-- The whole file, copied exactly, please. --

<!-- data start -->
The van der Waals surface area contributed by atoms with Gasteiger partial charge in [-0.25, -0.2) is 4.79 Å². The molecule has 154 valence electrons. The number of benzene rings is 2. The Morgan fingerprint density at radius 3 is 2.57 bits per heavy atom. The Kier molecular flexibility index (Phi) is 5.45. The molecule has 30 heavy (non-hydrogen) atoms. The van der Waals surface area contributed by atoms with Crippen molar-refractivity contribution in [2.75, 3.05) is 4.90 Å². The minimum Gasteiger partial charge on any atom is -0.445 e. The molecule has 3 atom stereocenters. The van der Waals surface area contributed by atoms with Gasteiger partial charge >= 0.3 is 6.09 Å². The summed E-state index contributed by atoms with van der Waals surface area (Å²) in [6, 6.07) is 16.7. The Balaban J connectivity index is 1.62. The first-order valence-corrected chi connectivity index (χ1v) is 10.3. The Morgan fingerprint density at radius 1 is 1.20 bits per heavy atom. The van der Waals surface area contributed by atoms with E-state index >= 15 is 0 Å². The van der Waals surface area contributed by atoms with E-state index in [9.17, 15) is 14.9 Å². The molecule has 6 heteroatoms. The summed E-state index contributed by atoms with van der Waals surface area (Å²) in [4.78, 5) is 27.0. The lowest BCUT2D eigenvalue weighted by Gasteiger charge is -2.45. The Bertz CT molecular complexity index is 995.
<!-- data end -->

The van der Waals surface area contributed by atoms with Gasteiger partial charge in [-0.25, -0.2) is 4.79 Å². The molecule has 154 valence electrons. The number of benzene rings is 2. The Morgan fingerprint density at radius 3 is 2.57 bits per heavy atom. The Kier molecular flexibility index (Phi) is 5.45. The molecule has 30 heavy (non-hydrogen) atoms. The van der Waals surface area contributed by atoms with Crippen molar-refractivity contribution in [2.75, 3.05) is 4.90 Å². The minimum Gasteiger partial charge on any atom is -0.445 e. The molecule has 3 atom stereocenters. The van der Waals surface area contributed by atoms with Gasteiger partial charge >= 0.3 is 6.09 Å². The summed E-state index contributed by atoms with van der Waals surface area (Å²) in [6, 6.07) is 16.7. The Balaban J connectivity index is 1.62. The first-order valence-corrected chi connectivity index (χ1v) is 10.3. The Morgan fingerprint density at radius 1 is 1.20 bits per heavy atom. The van der Waals surface area contributed by atoms with E-state index >= 15 is 0 Å². The van der Waals surface area contributed by atoms with E-state index in [9.17, 15) is 14.9 Å². The molecule has 6 heteroatoms. The summed E-state index contributed by atoms with van der Waals surface area (Å²) in [4.78, 5) is 27.0. The lowest BCUT2D eigenvalue weighted by Gasteiger charge is -2.45. The Bertz CT molecular complexity index is 995.